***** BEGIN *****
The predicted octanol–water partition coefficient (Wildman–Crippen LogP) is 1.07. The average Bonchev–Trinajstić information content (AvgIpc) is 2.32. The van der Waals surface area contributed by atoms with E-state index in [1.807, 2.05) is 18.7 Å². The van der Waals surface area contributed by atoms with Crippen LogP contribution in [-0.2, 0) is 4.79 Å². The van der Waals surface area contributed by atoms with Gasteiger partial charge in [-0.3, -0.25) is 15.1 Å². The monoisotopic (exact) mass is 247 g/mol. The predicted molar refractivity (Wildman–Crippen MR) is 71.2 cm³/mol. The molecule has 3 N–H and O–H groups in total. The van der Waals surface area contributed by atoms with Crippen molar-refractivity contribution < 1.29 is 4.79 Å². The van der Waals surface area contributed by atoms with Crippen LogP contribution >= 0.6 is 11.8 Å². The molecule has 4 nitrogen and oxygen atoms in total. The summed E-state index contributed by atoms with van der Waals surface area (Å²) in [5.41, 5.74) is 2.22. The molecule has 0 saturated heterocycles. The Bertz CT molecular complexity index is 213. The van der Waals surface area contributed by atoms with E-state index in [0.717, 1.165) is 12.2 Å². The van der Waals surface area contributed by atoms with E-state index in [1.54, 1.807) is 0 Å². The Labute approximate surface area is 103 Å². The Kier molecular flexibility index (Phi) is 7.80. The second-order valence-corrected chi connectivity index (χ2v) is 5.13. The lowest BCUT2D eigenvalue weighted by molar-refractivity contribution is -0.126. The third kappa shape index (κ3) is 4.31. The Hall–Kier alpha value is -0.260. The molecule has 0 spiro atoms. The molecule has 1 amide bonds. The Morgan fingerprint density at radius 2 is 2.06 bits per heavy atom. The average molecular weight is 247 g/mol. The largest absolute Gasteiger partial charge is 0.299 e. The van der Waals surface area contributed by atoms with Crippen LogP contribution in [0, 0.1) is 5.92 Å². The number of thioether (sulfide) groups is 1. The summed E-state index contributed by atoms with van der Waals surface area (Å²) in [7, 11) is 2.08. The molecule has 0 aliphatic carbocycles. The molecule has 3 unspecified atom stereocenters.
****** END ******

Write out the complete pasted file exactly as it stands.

The predicted octanol–water partition coefficient (Wildman–Crippen LogP) is 1.07. The average Bonchev–Trinajstić information content (AvgIpc) is 2.32. The van der Waals surface area contributed by atoms with E-state index in [1.807, 2.05) is 18.7 Å². The van der Waals surface area contributed by atoms with Crippen LogP contribution in [-0.2, 0) is 4.79 Å². The van der Waals surface area contributed by atoms with Gasteiger partial charge in [-0.3, -0.25) is 15.1 Å². The monoisotopic (exact) mass is 247 g/mol. The predicted molar refractivity (Wildman–Crippen MR) is 71.2 cm³/mol. The molecule has 3 N–H and O–H groups in total. The van der Waals surface area contributed by atoms with Crippen molar-refractivity contribution < 1.29 is 4.79 Å². The van der Waals surface area contributed by atoms with Crippen LogP contribution >= 0.6 is 11.8 Å². The molecule has 4 nitrogen and oxygen atoms in total. The summed E-state index contributed by atoms with van der Waals surface area (Å²) in [5.41, 5.74) is 2.22. The molecule has 0 saturated heterocycles. The Bertz CT molecular complexity index is 213. The van der Waals surface area contributed by atoms with E-state index in [0.717, 1.165) is 12.2 Å². The van der Waals surface area contributed by atoms with E-state index in [1.54, 1.807) is 0 Å². The Labute approximate surface area is 103 Å². The Kier molecular flexibility index (Phi) is 7.80. The second-order valence-corrected chi connectivity index (χ2v) is 5.13. The lowest BCUT2D eigenvalue weighted by molar-refractivity contribution is -0.126. The third kappa shape index (κ3) is 4.31. The Hall–Kier alpha value is -0.260. The molecule has 0 spiro atoms. The molecule has 1 amide bonds. The Morgan fingerprint density at radius 2 is 2.06 bits per heavy atom. The average molecular weight is 247 g/mol. The largest absolute Gasteiger partial charge is 0.299 e. The van der Waals surface area contributed by atoms with Crippen LogP contribution in [0, 0.1) is 5.92 Å². The number of thioether (sulfide) groups is 1. The summed E-state index contributed by atoms with van der Waals surface area (Å²) in [7, 11) is 2.08. The molecule has 0 aliphatic carbocycles. The molecule has 3 unspecified atom stereocenters.